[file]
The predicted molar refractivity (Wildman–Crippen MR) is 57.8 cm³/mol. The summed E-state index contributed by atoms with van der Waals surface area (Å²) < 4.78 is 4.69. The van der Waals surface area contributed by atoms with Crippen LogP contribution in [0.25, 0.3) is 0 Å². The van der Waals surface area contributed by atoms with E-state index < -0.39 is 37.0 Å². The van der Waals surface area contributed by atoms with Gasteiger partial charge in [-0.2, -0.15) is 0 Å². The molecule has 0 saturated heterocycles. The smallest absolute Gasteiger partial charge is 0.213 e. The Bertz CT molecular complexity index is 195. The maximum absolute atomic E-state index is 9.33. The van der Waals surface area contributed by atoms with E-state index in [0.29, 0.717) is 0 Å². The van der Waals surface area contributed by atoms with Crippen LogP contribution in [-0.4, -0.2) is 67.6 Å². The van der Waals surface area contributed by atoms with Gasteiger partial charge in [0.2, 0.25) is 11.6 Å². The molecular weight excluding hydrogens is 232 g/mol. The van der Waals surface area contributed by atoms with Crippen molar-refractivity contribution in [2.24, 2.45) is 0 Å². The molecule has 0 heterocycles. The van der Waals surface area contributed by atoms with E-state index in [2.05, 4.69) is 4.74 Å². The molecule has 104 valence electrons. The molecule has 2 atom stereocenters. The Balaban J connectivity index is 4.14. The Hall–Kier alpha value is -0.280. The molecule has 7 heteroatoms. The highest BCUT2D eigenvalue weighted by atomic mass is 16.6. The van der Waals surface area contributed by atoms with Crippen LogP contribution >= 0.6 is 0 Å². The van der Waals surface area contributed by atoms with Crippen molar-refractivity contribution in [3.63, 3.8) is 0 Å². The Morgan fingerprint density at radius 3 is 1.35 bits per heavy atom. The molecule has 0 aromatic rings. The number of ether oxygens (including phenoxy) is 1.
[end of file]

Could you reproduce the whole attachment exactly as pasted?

The predicted molar refractivity (Wildman–Crippen MR) is 57.8 cm³/mol. The summed E-state index contributed by atoms with van der Waals surface area (Å²) < 4.78 is 4.69. The van der Waals surface area contributed by atoms with Crippen LogP contribution in [0.25, 0.3) is 0 Å². The van der Waals surface area contributed by atoms with E-state index < -0.39 is 37.0 Å². The van der Waals surface area contributed by atoms with Gasteiger partial charge in [-0.2, -0.15) is 0 Å². The molecule has 0 saturated heterocycles. The smallest absolute Gasteiger partial charge is 0.213 e. The Bertz CT molecular complexity index is 195. The maximum absolute atomic E-state index is 9.33. The van der Waals surface area contributed by atoms with E-state index in [0.29, 0.717) is 0 Å². The van der Waals surface area contributed by atoms with Crippen LogP contribution in [-0.4, -0.2) is 67.6 Å². The van der Waals surface area contributed by atoms with Gasteiger partial charge in [0.2, 0.25) is 11.6 Å². The molecular weight excluding hydrogens is 232 g/mol. The van der Waals surface area contributed by atoms with Crippen molar-refractivity contribution in [2.24, 2.45) is 0 Å². The molecule has 0 heterocycles. The van der Waals surface area contributed by atoms with E-state index in [2.05, 4.69) is 4.74 Å². The molecule has 104 valence electrons. The molecule has 2 atom stereocenters. The Balaban J connectivity index is 4.14. The Hall–Kier alpha value is -0.280. The molecule has 7 heteroatoms. The highest BCUT2D eigenvalue weighted by atomic mass is 16.6. The van der Waals surface area contributed by atoms with Crippen LogP contribution >= 0.6 is 0 Å². The van der Waals surface area contributed by atoms with Crippen molar-refractivity contribution in [3.63, 3.8) is 0 Å². The Morgan fingerprint density at radius 3 is 1.35 bits per heavy atom. The molecule has 0 aromatic rings. The number of ether oxygens (including phenoxy) is 1.